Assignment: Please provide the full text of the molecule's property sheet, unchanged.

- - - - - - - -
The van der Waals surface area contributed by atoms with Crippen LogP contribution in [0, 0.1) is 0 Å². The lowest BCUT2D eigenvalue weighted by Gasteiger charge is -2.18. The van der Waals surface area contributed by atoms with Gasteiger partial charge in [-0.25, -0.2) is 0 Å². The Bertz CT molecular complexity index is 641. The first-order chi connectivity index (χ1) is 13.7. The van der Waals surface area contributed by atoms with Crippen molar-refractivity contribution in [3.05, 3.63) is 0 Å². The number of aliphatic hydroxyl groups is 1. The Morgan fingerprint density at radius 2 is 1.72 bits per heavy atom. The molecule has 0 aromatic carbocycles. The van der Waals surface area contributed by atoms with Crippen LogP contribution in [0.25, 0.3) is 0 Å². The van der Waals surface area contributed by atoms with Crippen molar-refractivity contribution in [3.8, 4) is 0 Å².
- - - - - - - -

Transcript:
The van der Waals surface area contributed by atoms with Crippen LogP contribution in [0, 0.1) is 0 Å². The lowest BCUT2D eigenvalue weighted by Gasteiger charge is -2.18. The van der Waals surface area contributed by atoms with Gasteiger partial charge in [-0.25, -0.2) is 0 Å². The Bertz CT molecular complexity index is 641. The first-order chi connectivity index (χ1) is 13.7. The van der Waals surface area contributed by atoms with Crippen molar-refractivity contribution in [3.05, 3.63) is 0 Å². The number of aliphatic hydroxyl groups is 1. The Morgan fingerprint density at radius 2 is 1.72 bits per heavy atom. The molecule has 0 aromatic carbocycles. The van der Waals surface area contributed by atoms with Crippen LogP contribution in [0.25, 0.3) is 0 Å². The van der Waals surface area contributed by atoms with Crippen molar-refractivity contribution in [3.8, 4) is 0 Å².